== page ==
American biotech company WiCell, based in Wisconsin, has agreed to help distribute any stem cell lines created using a new, still controversial, technique developed by Advanced Cell Technologies (ACT). The new technique was reported in Nature on 24 August and describes a 'proof of principle' that stem cell lines can be created from human embryos without destroying the embryo. The controversy has been caused in part by the fact that the research, led by ACT medical director Robert Lanza, did in fact destroy the embryos on which they worked. Lanza maintains that the research was never intended to do more than prove the principle that stem cell lines could be created using the technique based on established PGD methods.
WiCell has become involved in the controversy in their role as a subsidiary of the company Wisconsin Alumni Research Foundation (WARF), which holds patents on eight of the 21 stem cell lines derived before the August 2001 cut-off date for stem cells that may be used in research with federal funding. The subsidiary company WiCell was named last year by the National Institutes of Health as the (US) National Stem Cell Bank. In this capacity WiCell is able to distribute stem cells that are approved for federal funding to other scientists. WiCell believes that the ACT-developed technique may allow new stem cell lines to be created and distributed with White House permission.
Elizabeth Donley, WiCell's executive director, said in a news release, 'We are hopeful that future human embryonic stem cells created by this new process can be approved for federal funding'. Donley continued, 'Increasing the number of federally funded stem cell lines is essential for speeding the development of this important technology to treat many of humankind's most serious diseases and injuries'. There has been criticism that as the ACT paper only describes proof of principle, and that the efficiency of deriving the lines was very low, it could still take many years to develop a substantially increased number of stem cell lines even should the White House approve the procedure. However, Ronald Green, chair of ACT's ethics advisory board, last week said he estimates the company could produce 'at least 50 new cell lines every year'.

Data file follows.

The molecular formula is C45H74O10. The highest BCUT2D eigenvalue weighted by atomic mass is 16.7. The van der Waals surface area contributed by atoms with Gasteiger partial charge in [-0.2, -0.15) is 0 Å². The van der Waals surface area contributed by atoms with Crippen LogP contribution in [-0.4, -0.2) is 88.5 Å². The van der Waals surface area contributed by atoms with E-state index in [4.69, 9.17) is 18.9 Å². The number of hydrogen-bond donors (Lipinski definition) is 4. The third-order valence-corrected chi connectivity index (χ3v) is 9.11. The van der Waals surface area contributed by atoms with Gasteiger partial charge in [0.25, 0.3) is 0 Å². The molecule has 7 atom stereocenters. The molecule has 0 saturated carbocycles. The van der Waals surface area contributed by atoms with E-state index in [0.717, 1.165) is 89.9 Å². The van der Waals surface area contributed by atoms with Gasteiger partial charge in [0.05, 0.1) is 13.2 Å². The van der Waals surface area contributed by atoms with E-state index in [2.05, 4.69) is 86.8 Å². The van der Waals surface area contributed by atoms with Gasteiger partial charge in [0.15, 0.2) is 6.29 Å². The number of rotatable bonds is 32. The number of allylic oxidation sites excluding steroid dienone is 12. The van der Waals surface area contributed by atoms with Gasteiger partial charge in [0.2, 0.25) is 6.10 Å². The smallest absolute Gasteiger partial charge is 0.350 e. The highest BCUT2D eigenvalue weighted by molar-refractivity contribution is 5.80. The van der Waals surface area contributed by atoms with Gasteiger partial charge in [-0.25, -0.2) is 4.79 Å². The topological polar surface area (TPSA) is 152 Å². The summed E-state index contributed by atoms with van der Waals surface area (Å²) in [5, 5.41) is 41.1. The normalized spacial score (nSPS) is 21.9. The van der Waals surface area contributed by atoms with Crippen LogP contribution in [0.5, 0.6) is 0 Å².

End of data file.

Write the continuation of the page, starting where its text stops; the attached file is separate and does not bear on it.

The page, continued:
This week William M Caldwell IV, Chief Executive Officer of ACT, said in a statement, 'Provided that the federal government is willing to fund future human embryonic stem cell research where it can be demonstrated that the embryo was not harmed, we will do our part in scaling up many new lines'. He continued, 'We are well aware of the impact that delays in advancing new therapies can have on people in need of therapy and provided that the federal government advances legislation in an expeditious manner, we will make the derivation of new lines a company priority'.
It is not yet clear what position the White House will take on the new research. If stem cells genuinely can be derived without destroying embryos, then it would seem to obviate President Bush's objection. However long term effects, even of using PGD, are still unknown and the technique pioneered by ACT could still have the potential to harm embryos. Dr James Battey, chairman of the NIH's stem-cell task force discussing the development this week, said, 'We need clarification from the White House. We've asked the question. We have not yet gotten a response'.